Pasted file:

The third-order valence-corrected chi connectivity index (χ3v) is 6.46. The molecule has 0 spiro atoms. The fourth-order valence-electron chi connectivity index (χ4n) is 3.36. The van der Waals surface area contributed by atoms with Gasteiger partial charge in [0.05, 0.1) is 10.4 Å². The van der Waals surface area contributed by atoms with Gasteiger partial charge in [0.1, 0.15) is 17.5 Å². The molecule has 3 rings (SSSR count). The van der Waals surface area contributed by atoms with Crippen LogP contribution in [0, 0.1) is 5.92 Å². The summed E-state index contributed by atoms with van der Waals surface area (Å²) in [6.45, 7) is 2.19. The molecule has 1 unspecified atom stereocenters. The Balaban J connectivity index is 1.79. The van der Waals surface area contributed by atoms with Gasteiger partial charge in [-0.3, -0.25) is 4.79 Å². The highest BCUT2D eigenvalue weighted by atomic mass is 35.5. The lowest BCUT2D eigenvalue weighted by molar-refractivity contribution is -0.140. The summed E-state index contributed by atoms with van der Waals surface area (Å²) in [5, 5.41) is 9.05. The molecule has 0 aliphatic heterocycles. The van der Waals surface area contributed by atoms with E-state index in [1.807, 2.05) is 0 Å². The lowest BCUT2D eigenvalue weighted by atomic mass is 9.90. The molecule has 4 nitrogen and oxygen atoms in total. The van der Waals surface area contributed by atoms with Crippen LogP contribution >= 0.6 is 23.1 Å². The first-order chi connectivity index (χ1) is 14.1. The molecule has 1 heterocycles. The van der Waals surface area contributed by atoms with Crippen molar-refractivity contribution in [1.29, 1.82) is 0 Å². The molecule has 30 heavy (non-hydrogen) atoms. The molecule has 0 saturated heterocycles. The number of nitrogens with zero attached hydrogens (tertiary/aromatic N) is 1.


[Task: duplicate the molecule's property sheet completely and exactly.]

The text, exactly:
The third-order valence-corrected chi connectivity index (χ3v) is 6.46. The molecule has 0 spiro atoms. The fourth-order valence-electron chi connectivity index (χ4n) is 3.36. The van der Waals surface area contributed by atoms with Gasteiger partial charge in [0.05, 0.1) is 10.4 Å². The van der Waals surface area contributed by atoms with Gasteiger partial charge in [0.1, 0.15) is 17.5 Å². The molecule has 3 rings (SSSR count). The van der Waals surface area contributed by atoms with Crippen LogP contribution in [0, 0.1) is 5.92 Å². The summed E-state index contributed by atoms with van der Waals surface area (Å²) in [6.45, 7) is 2.19. The molecule has 1 unspecified atom stereocenters. The Balaban J connectivity index is 1.79. The van der Waals surface area contributed by atoms with Gasteiger partial charge in [-0.3, -0.25) is 4.79 Å². The highest BCUT2D eigenvalue weighted by atomic mass is 35.5. The lowest BCUT2D eigenvalue weighted by molar-refractivity contribution is -0.140. The summed E-state index contributed by atoms with van der Waals surface area (Å²) in [5, 5.41) is 9.05. The molecule has 0 aliphatic heterocycles. The van der Waals surface area contributed by atoms with E-state index in [1.807, 2.05) is 0 Å². The lowest BCUT2D eigenvalue weighted by atomic mass is 9.90. The molecule has 4 nitrogen and oxygen atoms in total. The van der Waals surface area contributed by atoms with Crippen LogP contribution >= 0.6 is 23.1 Å². The first-order chi connectivity index (χ1) is 14.1. The molecule has 1 heterocycles. The van der Waals surface area contributed by atoms with Crippen molar-refractivity contribution in [1.29, 1.82) is 0 Å². The molecule has 30 heavy (non-hydrogen) atoms. The molecule has 0 saturated heterocycles. The number of nitrogens with zero attached hydrogens (tertiary/aromatic N) is 1.